|Lived:||February 22, 1876—January 26, 1938 (aged 61)|
Zitkala-Ša, also known as Gertrude Simmons Bonnin, was a Native American suffragist, writer and activist.
Born Gertie Eveline Felker on February 22, 1876 near the Yankton Agency in Dakota Territory, Zitkala-Ša took her mother’s surname as a young woman and changed her name to Gertrude Simmons. When her sister-in-law accused her of abandoning her Native American heritage, she took the name Zitkala-Ša – which translates into English as “Red Bird” – and used it primarily in her writing, her work with the General Federation of Women’s Clubs, and personal correspondence. She attended White’s Manual Labor Institute, a Quaker boarding school, on and off from 1884 to 1895. The brutality of forced assimilation at many of these boarding schools has been well documented. Native children were often forced to dress in Western clothing, speak English exclusively, and abandon all of their indigenous practices, resulting in a devastating loss of culture and community.
She attended Earlham college from 1895 to 1897, then taught at Carlisle Industrial School for 2 years until attending the New Conservatory of Music in Boston to study violin in 1901. During her time there, she published her writing in the Atlantic Monthly and Harper’s Monthly Magazine. In 1902, she married Raymond Telephause Bonnin and had a son with him. She and her husband worked for the Bureau of Indian Affairs and she joined the Society of American Indians in 1913 which motivated her to increase her activist activities.
Zitkala-Ša and her family moved to Washington, D.C. in 1917 and she began to press for suffrage for women and Native Americans. She eventually became the Secretary-Treasurer of the Society of American Indians (SAI) and editor of the American Indian Magazine. She also joined the General Federation of Women’s Clubs and addressed their annual meeting in 1921, convincing them to start the Indian Welfare Committee. She also worked tirelessly to advocate for Native Americans in Washington, writing to legislators and testifying before Congressional hearings. In 1924, Congress passed the Indian Citizenship Act which granted citizenship rights, including suffrage to Native Americans, though individual states could – and did – still place limits on voting rights. In 1926, Zitkala-Ša and her husband founded the National Council of American Indians, in which she served as president until her death.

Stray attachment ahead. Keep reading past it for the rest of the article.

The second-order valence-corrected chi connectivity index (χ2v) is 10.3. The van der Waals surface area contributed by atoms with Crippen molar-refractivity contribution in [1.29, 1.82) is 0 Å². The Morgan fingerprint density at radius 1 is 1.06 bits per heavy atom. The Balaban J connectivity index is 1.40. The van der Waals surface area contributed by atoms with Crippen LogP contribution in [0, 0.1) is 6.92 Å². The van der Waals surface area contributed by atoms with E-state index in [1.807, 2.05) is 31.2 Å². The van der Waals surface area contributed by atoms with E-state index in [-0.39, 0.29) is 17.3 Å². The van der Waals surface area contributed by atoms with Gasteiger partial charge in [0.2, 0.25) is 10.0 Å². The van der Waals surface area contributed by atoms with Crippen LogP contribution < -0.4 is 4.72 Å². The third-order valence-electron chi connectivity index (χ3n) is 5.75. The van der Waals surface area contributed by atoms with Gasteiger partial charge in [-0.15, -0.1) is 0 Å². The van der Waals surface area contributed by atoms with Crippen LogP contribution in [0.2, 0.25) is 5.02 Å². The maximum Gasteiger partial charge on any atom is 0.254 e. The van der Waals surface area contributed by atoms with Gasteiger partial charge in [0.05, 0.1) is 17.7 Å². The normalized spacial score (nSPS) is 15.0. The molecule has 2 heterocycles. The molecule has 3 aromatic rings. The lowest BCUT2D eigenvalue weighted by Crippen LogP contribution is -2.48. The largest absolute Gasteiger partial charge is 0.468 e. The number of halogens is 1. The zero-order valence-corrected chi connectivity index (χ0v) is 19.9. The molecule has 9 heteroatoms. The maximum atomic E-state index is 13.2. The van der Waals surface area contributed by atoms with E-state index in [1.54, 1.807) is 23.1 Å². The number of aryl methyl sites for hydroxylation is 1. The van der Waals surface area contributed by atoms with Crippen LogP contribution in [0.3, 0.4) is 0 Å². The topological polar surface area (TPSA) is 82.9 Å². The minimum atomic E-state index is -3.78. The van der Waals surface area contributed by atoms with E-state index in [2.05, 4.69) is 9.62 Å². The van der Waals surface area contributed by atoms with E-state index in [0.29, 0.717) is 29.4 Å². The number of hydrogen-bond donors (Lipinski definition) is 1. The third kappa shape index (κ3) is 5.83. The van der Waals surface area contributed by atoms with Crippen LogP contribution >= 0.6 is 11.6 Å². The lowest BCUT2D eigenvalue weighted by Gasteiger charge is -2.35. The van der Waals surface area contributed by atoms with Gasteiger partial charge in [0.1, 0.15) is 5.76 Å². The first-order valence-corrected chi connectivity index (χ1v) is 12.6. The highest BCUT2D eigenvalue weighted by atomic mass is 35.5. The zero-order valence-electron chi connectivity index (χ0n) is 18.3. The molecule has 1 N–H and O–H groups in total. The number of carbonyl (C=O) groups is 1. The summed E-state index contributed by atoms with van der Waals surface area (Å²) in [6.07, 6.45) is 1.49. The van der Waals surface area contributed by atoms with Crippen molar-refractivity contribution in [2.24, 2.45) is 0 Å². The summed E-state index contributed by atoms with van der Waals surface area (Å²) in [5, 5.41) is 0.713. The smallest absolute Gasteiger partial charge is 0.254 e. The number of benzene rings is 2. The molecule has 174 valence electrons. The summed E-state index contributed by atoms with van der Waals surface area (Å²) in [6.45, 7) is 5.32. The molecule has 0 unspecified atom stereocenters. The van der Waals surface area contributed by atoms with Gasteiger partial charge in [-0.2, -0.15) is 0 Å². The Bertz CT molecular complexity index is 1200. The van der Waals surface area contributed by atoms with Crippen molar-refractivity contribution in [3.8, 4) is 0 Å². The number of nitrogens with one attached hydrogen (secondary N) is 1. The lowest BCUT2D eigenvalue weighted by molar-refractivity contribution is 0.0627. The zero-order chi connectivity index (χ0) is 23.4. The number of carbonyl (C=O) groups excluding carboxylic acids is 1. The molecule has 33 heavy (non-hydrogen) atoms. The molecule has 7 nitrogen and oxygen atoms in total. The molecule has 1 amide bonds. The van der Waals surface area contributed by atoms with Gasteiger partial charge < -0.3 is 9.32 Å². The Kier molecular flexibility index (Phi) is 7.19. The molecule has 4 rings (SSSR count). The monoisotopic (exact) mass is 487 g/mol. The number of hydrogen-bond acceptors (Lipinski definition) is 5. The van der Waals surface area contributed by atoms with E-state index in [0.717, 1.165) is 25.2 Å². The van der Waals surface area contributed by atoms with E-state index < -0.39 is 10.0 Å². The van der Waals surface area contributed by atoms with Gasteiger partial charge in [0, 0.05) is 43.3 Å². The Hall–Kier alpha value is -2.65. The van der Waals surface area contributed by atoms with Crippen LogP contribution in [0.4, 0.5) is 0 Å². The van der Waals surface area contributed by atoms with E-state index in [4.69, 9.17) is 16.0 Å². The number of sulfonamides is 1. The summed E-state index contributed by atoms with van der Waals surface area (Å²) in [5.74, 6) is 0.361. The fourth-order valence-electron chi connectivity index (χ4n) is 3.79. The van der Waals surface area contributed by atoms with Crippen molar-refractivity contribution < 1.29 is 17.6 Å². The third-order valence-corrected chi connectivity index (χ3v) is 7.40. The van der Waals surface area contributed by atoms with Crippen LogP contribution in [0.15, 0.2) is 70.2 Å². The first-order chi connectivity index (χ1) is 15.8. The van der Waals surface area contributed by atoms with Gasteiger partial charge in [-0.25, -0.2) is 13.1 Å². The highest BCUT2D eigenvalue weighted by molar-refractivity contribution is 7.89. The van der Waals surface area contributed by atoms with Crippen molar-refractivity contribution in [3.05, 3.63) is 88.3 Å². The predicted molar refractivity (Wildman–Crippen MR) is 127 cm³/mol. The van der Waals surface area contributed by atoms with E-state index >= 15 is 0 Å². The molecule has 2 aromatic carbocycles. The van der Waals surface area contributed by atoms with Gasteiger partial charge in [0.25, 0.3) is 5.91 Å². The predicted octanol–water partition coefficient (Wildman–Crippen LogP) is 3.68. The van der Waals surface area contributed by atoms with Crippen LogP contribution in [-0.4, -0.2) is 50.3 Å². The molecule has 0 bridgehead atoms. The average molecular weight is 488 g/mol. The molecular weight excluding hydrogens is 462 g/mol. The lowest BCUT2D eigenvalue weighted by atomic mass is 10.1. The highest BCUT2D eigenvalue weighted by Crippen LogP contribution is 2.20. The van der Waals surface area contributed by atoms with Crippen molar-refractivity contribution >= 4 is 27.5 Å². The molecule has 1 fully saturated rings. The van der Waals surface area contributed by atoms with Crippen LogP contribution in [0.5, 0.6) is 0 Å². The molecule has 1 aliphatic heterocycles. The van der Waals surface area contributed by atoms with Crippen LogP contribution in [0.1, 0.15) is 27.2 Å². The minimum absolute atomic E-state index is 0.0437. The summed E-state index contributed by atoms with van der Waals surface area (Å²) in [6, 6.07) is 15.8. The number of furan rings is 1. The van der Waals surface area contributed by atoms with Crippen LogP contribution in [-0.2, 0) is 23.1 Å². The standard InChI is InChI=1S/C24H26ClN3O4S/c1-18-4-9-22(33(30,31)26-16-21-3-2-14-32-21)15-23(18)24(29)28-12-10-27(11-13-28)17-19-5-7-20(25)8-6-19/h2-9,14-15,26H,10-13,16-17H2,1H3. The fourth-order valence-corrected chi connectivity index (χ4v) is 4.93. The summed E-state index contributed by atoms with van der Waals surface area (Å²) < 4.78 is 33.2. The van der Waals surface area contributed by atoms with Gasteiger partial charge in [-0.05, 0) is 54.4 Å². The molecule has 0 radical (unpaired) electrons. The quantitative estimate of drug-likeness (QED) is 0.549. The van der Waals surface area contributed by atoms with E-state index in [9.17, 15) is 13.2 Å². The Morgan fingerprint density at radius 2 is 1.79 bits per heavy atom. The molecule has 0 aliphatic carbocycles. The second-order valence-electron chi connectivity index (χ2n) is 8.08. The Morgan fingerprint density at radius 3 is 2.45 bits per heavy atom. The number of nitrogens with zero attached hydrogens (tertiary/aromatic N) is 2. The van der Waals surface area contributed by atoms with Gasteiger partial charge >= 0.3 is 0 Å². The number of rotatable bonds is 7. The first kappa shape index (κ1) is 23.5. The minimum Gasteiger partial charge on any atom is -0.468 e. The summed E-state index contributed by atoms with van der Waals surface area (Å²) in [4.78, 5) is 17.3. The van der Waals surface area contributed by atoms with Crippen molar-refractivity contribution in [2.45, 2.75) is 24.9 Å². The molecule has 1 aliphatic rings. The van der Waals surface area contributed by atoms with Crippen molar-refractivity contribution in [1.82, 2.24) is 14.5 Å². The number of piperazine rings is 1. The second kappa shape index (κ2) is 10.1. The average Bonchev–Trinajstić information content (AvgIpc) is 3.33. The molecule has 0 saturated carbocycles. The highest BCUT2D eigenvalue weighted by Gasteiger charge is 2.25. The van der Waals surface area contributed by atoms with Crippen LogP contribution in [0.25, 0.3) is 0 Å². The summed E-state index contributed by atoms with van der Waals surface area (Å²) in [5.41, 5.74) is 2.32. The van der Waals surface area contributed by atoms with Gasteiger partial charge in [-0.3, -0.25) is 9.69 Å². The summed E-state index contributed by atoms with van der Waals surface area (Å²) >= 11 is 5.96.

Zitkala-Ša died on January 26, 1938.
“Zitkala-Ša (Red Bird / Gertrude Simmons Bonnin) (U.S. National Park Service).” National Parks Service. U.S. Department of the Interior. Accessed February 3, 2020. https://www.nps.gov/people/zitkala-sa.htm.
Chiarello, Barabara. “Deflected Missives: Zitkala-Ša’s Resistance and Its (Un)Containment.” Studies in American Indian Literatures, Series 2, Vol. 17, No. 3 (Fall 2005), 1-26.
Conley, Paige Allison, "Stories, Traces of Discourse, and the Tease of Presence: Gertrude Simmons Bonnin as Orator and Indigenous Activist" (2013). Theses and Dissertations. 675. https://dc.uwm.edu/etd/675
Susag, Dorothea M. “Zitkala-Ša (Gertrude Simmons Bonnin): A Power(full) Literary Voice.” Studies in American Indian Literatures, Series 2, Vol. 5, No. 4 (Winter 1993), 3-24.